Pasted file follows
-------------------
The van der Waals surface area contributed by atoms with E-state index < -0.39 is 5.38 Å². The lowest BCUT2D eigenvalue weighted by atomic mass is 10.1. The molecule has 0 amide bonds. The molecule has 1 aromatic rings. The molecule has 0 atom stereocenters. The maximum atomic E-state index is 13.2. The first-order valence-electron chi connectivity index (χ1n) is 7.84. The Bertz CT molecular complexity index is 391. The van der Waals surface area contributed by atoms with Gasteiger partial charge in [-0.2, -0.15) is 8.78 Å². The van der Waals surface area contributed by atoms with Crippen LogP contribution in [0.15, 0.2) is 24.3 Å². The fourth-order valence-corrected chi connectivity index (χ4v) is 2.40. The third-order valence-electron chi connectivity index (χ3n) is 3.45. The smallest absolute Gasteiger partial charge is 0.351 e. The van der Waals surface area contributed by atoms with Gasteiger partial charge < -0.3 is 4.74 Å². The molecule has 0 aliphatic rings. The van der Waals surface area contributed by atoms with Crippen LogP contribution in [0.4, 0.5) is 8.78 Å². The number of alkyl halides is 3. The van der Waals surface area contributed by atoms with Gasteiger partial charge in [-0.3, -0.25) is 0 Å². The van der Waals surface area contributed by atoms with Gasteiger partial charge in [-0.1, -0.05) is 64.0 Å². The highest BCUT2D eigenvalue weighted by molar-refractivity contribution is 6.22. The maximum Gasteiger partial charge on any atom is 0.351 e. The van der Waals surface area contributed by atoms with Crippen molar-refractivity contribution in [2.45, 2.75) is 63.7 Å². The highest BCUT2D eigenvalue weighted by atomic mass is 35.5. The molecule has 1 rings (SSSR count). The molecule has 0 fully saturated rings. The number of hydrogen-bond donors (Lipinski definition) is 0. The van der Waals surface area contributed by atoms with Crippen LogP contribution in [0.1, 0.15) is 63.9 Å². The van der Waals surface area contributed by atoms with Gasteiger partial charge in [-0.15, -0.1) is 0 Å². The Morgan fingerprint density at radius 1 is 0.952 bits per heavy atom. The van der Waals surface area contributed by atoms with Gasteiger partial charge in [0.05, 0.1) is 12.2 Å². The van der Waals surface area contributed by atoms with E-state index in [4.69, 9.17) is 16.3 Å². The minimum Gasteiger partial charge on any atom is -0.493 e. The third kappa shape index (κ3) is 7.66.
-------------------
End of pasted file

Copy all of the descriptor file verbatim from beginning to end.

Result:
The van der Waals surface area contributed by atoms with E-state index < -0.39 is 5.38 Å². The lowest BCUT2D eigenvalue weighted by atomic mass is 10.1. The molecule has 0 amide bonds. The molecule has 1 aromatic rings. The molecule has 0 atom stereocenters. The maximum atomic E-state index is 13.2. The first-order valence-electron chi connectivity index (χ1n) is 7.84. The Bertz CT molecular complexity index is 391. The van der Waals surface area contributed by atoms with Gasteiger partial charge in [-0.2, -0.15) is 8.78 Å². The van der Waals surface area contributed by atoms with Crippen LogP contribution in [0.15, 0.2) is 24.3 Å². The fourth-order valence-corrected chi connectivity index (χ4v) is 2.40. The third-order valence-electron chi connectivity index (χ3n) is 3.45. The smallest absolute Gasteiger partial charge is 0.351 e. The van der Waals surface area contributed by atoms with Gasteiger partial charge < -0.3 is 4.74 Å². The molecule has 0 aliphatic rings. The van der Waals surface area contributed by atoms with Crippen LogP contribution in [0.4, 0.5) is 8.78 Å². The number of alkyl halides is 3. The van der Waals surface area contributed by atoms with Gasteiger partial charge in [-0.3, -0.25) is 0 Å². The van der Waals surface area contributed by atoms with Gasteiger partial charge in [-0.1, -0.05) is 64.0 Å². The highest BCUT2D eigenvalue weighted by molar-refractivity contribution is 6.22. The maximum Gasteiger partial charge on any atom is 0.351 e. The van der Waals surface area contributed by atoms with Crippen molar-refractivity contribution in [2.45, 2.75) is 63.7 Å². The highest BCUT2D eigenvalue weighted by atomic mass is 35.5. The molecule has 1 rings (SSSR count). The molecule has 0 fully saturated rings. The number of hydrogen-bond donors (Lipinski definition) is 0. The van der Waals surface area contributed by atoms with Crippen LogP contribution in [0.1, 0.15) is 63.9 Å². The van der Waals surface area contributed by atoms with Gasteiger partial charge in [-0.15, -0.1) is 0 Å². The Morgan fingerprint density at radius 1 is 0.952 bits per heavy atom. The van der Waals surface area contributed by atoms with Gasteiger partial charge in [0.05, 0.1) is 12.2 Å². The van der Waals surface area contributed by atoms with E-state index in [4.69, 9.17) is 16.3 Å². The minimum Gasteiger partial charge on any atom is -0.493 e. The third kappa shape index (κ3) is 7.66.